The world is burning, I wrote R, a good friend from India, a few days ago. The usual kumustahan via email (he isn’t on social media). Their lockdown was entering its second month, he said, and not to be outdone I told him ours had just passed its tenth week, officially the longest in the world. Of course it’s not funny the affinities and parallels that emerge thanks to a pandemic that happily ignored national borders, but the history nut in me couldn’t help but ‘welcome’ how the plethora of crises had become so glaring and intractable that to ignore them, to not be radicalized by them, requires some degree of actively shutting them off. This is sometimes referred to as privilege.
Speaking of which, may I share some happy news? My PhD supervisor doesn’t think that the work-in-progress is trash. I sent her the complete thing, and she didn’t think it was trash. (Less cheery she was about the first chapter of the research monograph; ‘Iron out those convoluted sentence structures w/ reversed word order that work so well for you in the novel’). I’d like to think I made no compromises in the manuscript politics or aesthetics wise, despite the circumstances, i.e., foreign supervisors, international program, etc. While revising, I felt that I was trying to cut every sentence into fragments, twist syntax as inelegantly as I could, etc. (In the words of Carmen Carrera: No
foam proper sentence here!!) I didn’t explain or italicize or translate. Bahala kayo. I made plot circuitous and (hopefully pleasurably) torturous. So a monstrous relief that she got it and thought it worth doing.
These days I’d been reading up to give the manuscript more flesh in the bones. American intelligence reports from the period, ‘underground’ fiction, Huk and NPA history, and, recently, rewatching The Americans. There is little system and deliberation in the way that I take in these sources, lest I be accused of egregious hard work. And how wonderful how the ‘real world’ via social media and the news inserts itself indelicately in between these notes from so-called history. The violence of the anti-terror bill, for instance, really gains monstrous clarity when seen vis-a-vis the long and terrible genealogy of similar legislation and their relationship w/ state-making, no matter how the shift in name from counterinsurgency to anti-terrorism tries to camouflage it. W/c is to say, a sense of legality is always crucial for the state’s performance of legitimacy, but never had it stopped the state from doing what it wants in pursuit of the self-same legitimacy.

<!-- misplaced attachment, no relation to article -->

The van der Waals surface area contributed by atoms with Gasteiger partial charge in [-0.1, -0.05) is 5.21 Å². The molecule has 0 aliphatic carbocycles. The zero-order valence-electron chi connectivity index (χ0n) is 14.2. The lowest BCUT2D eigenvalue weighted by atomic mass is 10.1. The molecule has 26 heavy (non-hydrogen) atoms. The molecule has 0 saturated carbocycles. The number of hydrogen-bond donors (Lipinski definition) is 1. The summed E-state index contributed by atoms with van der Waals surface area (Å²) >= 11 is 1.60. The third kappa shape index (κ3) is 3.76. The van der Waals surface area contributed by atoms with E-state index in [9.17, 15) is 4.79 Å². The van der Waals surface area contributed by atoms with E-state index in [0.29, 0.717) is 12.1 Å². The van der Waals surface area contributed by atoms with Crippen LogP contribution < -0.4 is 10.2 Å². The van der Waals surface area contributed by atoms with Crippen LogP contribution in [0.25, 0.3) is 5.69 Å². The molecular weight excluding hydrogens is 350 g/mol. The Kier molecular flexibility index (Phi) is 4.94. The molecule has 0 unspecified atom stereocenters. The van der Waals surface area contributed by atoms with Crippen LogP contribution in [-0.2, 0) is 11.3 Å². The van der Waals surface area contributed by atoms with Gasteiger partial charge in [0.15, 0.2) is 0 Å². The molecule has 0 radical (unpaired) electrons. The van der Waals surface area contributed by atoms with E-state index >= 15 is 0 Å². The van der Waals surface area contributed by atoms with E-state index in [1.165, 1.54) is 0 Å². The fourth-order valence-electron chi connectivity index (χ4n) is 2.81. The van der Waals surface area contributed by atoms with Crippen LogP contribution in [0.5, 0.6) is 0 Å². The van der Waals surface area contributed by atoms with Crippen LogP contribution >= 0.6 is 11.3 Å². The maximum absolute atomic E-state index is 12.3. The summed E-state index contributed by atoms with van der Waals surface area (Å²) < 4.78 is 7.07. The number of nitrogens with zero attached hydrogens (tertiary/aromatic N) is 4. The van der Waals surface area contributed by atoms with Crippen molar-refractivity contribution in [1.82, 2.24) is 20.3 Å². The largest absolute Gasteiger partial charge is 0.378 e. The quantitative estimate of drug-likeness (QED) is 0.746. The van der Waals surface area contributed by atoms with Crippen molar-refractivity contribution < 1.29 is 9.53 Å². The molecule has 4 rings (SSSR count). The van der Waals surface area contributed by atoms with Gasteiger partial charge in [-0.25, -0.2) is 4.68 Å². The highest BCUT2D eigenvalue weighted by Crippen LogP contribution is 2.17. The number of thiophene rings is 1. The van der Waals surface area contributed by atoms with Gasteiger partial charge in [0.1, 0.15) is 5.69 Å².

There was panic and powerlessness in one group chat recently w/ news that the bill was nearing enactment. Panic made more pronounced by the riots in the US. The usual explanations: people power fatigue, disillusionment, the soul-sapping way of life in the metro that leaves no energy for political action, etc. Had been thinking about this while heartily watching clips of solidarity during protests, e.g., creating a net of arms to catch a girl who had disconnected an overhead CCTV camera, helping apprehended protestors escape police capture, mobbing a bow-wielding white man who cried All lives matter at a demonstration, etc. The Tagalogs have a cute word for mobbing: kuyog. Social media can incubate political-minded kuyog. On Twitter so-called organic trends always find a way to defeat orchestrations of state-funded troll armies, which is always tardy because coordinated and the website flags suspicious activity. A favorite example is the unanimous rejoicing at the collapsed bridge in Zamboanga that saw a bunch of politicians fall into murky waters, a telenovela comeuppance facilitated by the substandard infrastructure they routinely enable.
A long time ago I heard a Korean labor person, pressed to make sense of the hapless labor situation here, argue that Filipinos probably lose their working class consciousness the moment they step out of factories because it is replaced by another category of identity: family, place, even a sense of individualism hardened by dog-eag-dog desperation. I am not entirely convinced, although my reasons are anecdotal, unscientific, naive, possibly delusional. Whenever I find myself in an MRT or LRT coach packed w/ workers around rush hour, yes, people are glued to their phones and mentally trying to astrally project themselves out of the moment, but I also espy spontaneously coordinated movement every now and then, when the crowd would convulse like one body: as when someone announces that a pregnant passenger needs to get off and the bodies part, or when the driver mentions the wrong stop and people laugh. How else, in logistical but also ideological terms, do we survive the day to day of living in the Philippines w/o the most cursory requirements of looking after one another. Where are the riots? I’m not sure, although I am thinking of our jeepney drivers. In the status quo an arduous living. During lockdown hungry and mad and now obscenely left out from the so-called new normal envisioned by the government. I am thinking of how the Diliman Commune started.